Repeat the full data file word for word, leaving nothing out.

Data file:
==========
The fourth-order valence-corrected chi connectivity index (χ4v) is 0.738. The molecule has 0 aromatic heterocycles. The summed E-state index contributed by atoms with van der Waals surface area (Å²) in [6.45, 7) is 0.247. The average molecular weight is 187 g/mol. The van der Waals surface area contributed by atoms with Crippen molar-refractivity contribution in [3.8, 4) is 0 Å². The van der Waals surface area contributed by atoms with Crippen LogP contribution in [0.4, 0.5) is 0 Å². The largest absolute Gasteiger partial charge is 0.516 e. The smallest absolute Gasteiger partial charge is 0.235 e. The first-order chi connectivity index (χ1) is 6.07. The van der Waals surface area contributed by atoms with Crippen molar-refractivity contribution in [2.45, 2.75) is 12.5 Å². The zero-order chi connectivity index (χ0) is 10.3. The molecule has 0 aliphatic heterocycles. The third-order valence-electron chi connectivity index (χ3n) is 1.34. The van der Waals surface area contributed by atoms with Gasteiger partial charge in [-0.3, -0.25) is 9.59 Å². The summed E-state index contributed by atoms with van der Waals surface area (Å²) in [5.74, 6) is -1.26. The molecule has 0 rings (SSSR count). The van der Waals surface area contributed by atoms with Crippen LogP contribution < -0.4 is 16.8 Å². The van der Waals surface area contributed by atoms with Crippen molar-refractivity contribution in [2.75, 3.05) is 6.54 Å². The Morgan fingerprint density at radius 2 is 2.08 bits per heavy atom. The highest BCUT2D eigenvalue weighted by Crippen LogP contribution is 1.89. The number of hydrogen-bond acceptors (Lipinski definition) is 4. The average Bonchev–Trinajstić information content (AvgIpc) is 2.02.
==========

The fourth-order valence-corrected chi connectivity index (χ4v) is 0.738. The molecule has 0 aromatic heterocycles. The summed E-state index contributed by atoms with van der Waals surface area (Å²) in [6.45, 7) is 0.247. The average molecular weight is 187 g/mol. The van der Waals surface area contributed by atoms with Crippen molar-refractivity contribution in [3.8, 4) is 0 Å². The van der Waals surface area contributed by atoms with Crippen LogP contribution in [0.4, 0.5) is 0 Å². The largest absolute Gasteiger partial charge is 0.516 e. The smallest absolute Gasteiger partial charge is 0.235 e. The first-order chi connectivity index (χ1) is 6.07. The van der Waals surface area contributed by atoms with Crippen molar-refractivity contribution in [2.45, 2.75) is 12.5 Å². The zero-order chi connectivity index (χ0) is 10.3. The molecule has 0 aliphatic heterocycles. The third-order valence-electron chi connectivity index (χ3n) is 1.34. The van der Waals surface area contributed by atoms with Gasteiger partial charge in [-0.3, -0.25) is 9.59 Å². The summed E-state index contributed by atoms with van der Waals surface area (Å²) in [5.74, 6) is -1.26. The molecule has 0 rings (SSSR count). The van der Waals surface area contributed by atoms with Crippen LogP contribution < -0.4 is 16.8 Å². The van der Waals surface area contributed by atoms with Crippen molar-refractivity contribution in [2.75, 3.05) is 6.54 Å². The Morgan fingerprint density at radius 2 is 2.08 bits per heavy atom. The highest BCUT2D eigenvalue weighted by Crippen LogP contribution is 1.89. The number of hydrogen-bond acceptors (Lipinski definition) is 4. The average Bonchev–Trinajstić information content (AvgIpc) is 2.02.